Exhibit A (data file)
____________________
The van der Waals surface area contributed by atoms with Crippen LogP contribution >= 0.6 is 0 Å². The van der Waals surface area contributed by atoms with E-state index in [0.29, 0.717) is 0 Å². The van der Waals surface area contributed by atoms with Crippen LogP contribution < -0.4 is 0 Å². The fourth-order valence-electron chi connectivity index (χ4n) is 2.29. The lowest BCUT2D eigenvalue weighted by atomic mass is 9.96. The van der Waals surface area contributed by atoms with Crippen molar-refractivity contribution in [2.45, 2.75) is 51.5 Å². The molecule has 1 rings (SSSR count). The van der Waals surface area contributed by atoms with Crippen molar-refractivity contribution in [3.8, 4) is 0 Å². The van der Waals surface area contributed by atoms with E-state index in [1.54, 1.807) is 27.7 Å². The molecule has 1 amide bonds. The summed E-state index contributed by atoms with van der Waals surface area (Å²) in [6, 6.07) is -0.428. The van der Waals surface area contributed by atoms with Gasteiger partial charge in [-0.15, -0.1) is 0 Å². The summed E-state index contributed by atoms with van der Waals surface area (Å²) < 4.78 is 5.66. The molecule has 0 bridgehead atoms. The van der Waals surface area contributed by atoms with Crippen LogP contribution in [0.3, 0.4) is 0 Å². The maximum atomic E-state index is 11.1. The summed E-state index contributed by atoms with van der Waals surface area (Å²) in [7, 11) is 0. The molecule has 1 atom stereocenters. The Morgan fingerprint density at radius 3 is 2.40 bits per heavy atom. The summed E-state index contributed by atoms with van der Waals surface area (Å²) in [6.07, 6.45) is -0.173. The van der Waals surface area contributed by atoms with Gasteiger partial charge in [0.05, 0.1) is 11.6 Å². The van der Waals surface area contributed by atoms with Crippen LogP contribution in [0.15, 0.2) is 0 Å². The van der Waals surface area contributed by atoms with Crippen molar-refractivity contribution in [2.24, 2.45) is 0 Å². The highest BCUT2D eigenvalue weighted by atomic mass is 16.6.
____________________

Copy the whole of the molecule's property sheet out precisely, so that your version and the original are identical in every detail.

The van der Waals surface area contributed by atoms with Crippen LogP contribution >= 0.6 is 0 Å². The van der Waals surface area contributed by atoms with E-state index in [0.29, 0.717) is 0 Å². The van der Waals surface area contributed by atoms with Crippen LogP contribution < -0.4 is 0 Å². The fourth-order valence-electron chi connectivity index (χ4n) is 2.29. The lowest BCUT2D eigenvalue weighted by atomic mass is 9.96. The van der Waals surface area contributed by atoms with Crippen molar-refractivity contribution in [2.45, 2.75) is 51.5 Å². The molecule has 1 rings (SSSR count). The van der Waals surface area contributed by atoms with Crippen molar-refractivity contribution in [3.8, 4) is 0 Å². The van der Waals surface area contributed by atoms with E-state index in [1.54, 1.807) is 27.7 Å². The molecule has 1 amide bonds. The summed E-state index contributed by atoms with van der Waals surface area (Å²) in [6, 6.07) is -0.428. The van der Waals surface area contributed by atoms with Gasteiger partial charge in [-0.15, -0.1) is 0 Å². The summed E-state index contributed by atoms with van der Waals surface area (Å²) < 4.78 is 5.66. The molecule has 0 bridgehead atoms. The van der Waals surface area contributed by atoms with Crippen LogP contribution in [0.3, 0.4) is 0 Å². The maximum atomic E-state index is 11.1. The summed E-state index contributed by atoms with van der Waals surface area (Å²) in [7, 11) is 0. The molecule has 1 atom stereocenters. The Morgan fingerprint density at radius 3 is 2.40 bits per heavy atom. The summed E-state index contributed by atoms with van der Waals surface area (Å²) in [6.07, 6.45) is -0.173. The van der Waals surface area contributed by atoms with Gasteiger partial charge in [0.05, 0.1) is 11.6 Å². The van der Waals surface area contributed by atoms with Crippen LogP contribution in [0.15, 0.2) is 0 Å². The van der Waals surface area contributed by atoms with Crippen molar-refractivity contribution in [2.24, 2.45) is 0 Å². The highest BCUT2D eigenvalue weighted by atomic mass is 16.6.